As such, Iran's application could be seen as a diplomatic maneuver aimed at improving its bargaining position with the two veto-wielding permanent members of the U.N. Security Council.

"To sweeten the pill' when turning Iran down, he said, China and Russia may offer concessions elsewhere -- for example, agreeing to block Western attempts at the Security Council to tighten sanctions on Tehran over its nuclear activities.

Nourzhanov said only a sudden and dramatic deterioration in relations between Russia and China on one hand and the U.S. on the other could change the situation and speed up Iran's admission into the SCO.

For its part, China has not displayed enthusiasm for Iran's bid. Foreign ministry spokesman Qin Gang told a press briefing last month that China welcomed Iran's "aspiration to enhance cooperation with the SCO in various fields," but added its application to join would require unanimous agreement of all SCO members.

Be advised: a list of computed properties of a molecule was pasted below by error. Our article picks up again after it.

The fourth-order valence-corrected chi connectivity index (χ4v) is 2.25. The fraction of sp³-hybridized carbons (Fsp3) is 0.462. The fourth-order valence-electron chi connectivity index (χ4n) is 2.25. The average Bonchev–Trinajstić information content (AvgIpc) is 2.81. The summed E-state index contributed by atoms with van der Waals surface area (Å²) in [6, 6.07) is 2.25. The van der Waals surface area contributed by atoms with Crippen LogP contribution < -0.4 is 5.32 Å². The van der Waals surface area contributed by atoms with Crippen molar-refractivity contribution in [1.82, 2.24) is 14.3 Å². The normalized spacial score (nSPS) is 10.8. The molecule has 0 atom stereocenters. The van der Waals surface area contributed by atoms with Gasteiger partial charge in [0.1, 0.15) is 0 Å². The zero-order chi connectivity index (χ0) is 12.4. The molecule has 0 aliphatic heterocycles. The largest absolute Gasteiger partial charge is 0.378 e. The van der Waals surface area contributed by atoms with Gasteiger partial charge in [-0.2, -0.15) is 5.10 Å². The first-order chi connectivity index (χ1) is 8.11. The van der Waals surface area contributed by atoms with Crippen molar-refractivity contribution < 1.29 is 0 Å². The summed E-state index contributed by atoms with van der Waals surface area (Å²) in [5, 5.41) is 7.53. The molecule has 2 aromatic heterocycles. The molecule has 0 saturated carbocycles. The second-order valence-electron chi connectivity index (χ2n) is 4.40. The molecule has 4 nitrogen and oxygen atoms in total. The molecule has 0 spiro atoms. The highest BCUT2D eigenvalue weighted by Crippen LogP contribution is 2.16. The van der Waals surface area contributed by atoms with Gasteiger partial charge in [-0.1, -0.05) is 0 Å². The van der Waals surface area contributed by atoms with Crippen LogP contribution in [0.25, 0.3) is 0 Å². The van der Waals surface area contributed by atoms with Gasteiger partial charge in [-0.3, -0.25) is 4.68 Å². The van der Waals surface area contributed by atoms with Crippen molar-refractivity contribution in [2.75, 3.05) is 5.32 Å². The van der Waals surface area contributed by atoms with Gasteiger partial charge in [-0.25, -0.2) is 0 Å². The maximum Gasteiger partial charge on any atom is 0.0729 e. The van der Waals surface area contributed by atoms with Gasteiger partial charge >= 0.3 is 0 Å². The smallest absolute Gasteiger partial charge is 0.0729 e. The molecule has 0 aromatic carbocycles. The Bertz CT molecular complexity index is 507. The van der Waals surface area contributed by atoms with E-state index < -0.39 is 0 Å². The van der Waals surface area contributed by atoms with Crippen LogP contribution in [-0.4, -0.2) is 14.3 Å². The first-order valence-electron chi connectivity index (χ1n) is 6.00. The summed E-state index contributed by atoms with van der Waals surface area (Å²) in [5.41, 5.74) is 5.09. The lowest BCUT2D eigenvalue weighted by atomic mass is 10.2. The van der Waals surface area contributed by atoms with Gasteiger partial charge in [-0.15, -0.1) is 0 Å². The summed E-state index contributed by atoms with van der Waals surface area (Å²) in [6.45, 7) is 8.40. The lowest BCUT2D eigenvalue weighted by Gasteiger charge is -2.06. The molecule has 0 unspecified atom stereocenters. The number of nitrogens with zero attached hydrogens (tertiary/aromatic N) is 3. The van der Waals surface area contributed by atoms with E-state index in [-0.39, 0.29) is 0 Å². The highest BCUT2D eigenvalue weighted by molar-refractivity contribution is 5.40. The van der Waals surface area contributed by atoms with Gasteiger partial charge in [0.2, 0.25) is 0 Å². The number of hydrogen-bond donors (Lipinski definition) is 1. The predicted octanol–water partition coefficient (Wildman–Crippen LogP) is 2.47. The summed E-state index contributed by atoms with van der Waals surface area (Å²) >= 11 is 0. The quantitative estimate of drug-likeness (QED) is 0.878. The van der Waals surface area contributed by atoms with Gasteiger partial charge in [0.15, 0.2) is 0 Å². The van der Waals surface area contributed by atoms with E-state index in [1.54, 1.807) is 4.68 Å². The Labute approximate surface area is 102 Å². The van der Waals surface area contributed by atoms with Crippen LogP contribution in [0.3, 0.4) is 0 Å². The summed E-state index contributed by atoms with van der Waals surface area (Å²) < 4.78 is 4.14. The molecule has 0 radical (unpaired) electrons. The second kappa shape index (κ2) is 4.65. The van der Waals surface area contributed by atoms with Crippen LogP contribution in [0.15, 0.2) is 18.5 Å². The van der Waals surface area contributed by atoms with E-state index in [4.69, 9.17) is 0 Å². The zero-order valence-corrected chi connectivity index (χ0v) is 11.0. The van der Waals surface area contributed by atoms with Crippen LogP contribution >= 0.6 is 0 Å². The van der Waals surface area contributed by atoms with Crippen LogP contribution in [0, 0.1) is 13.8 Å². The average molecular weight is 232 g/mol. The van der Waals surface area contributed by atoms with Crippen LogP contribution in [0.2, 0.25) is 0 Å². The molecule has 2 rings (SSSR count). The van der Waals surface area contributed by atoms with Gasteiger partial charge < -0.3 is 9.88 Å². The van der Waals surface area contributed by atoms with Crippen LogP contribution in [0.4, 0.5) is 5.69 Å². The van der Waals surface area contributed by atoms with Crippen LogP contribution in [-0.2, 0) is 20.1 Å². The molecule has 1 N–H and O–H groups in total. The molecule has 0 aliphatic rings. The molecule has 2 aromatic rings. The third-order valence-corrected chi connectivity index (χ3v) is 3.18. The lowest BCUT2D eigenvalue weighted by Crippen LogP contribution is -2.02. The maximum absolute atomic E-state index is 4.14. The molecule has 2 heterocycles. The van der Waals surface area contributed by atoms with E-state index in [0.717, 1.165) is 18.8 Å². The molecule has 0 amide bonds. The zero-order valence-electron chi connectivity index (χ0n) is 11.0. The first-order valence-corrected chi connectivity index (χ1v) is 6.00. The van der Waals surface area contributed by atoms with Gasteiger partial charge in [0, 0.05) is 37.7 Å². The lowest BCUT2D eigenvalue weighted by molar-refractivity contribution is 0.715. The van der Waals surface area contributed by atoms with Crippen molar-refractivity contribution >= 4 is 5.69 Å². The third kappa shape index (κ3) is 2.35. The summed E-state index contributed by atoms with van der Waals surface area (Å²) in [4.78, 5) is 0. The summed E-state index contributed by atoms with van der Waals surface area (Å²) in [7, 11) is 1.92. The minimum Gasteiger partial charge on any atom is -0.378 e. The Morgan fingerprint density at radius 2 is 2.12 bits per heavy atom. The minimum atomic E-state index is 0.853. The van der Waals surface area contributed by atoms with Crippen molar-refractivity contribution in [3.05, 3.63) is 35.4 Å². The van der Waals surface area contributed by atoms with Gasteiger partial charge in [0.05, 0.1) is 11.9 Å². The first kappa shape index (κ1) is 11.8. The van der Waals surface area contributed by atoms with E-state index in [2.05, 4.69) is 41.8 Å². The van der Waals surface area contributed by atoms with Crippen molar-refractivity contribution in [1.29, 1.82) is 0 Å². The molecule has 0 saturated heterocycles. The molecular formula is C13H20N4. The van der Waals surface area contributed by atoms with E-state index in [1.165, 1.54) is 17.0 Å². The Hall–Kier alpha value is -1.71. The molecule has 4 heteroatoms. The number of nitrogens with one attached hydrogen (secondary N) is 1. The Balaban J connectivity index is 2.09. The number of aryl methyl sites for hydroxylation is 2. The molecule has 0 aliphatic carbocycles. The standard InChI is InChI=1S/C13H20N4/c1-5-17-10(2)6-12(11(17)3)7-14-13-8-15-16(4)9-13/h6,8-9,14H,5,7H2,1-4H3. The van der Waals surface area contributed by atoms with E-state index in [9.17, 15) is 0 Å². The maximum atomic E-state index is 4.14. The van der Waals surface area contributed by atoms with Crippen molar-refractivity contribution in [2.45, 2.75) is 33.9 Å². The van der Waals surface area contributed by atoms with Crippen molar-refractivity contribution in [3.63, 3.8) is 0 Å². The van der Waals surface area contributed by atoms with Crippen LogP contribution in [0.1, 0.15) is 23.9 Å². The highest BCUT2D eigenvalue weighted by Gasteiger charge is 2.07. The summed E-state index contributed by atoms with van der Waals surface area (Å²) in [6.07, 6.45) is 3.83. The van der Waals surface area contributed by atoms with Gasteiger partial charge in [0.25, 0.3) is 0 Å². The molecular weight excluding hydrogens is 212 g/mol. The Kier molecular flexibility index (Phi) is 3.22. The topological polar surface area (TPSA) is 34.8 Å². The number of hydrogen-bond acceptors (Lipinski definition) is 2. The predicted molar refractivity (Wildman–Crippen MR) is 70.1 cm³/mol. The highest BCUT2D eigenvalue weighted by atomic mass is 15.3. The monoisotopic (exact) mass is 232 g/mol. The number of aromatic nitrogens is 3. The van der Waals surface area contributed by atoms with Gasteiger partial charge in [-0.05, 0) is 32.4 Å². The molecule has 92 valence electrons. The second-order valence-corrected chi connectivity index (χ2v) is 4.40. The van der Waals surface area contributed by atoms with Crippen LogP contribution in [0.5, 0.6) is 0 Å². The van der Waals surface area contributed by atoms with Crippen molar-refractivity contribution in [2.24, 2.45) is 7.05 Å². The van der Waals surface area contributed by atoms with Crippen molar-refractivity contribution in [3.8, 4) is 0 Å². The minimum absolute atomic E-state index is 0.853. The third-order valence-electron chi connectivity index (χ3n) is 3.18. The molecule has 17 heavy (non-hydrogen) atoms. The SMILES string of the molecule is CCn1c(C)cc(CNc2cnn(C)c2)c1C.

China sees the SCO primarily as a means to help rein in restive populations in its far West, notably the Muslim Xinjiang region and Tibet. Last month, Beijing cited the SCO mantra of fighting "terrorism, extremism and separatism" when it clamped down on anti-Chinese protests in Tibet and sought diplomatic support from SCO allies.

A senior People's Liberation Army officer told a Hong Kong television station that China planned to take joint action through the SCO framework against "terrorists" in Xinjiang to ensure security during the Olympics this summer.

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Patrick Goodenough
Patrick Goodenough
Spencer Journalism Fellow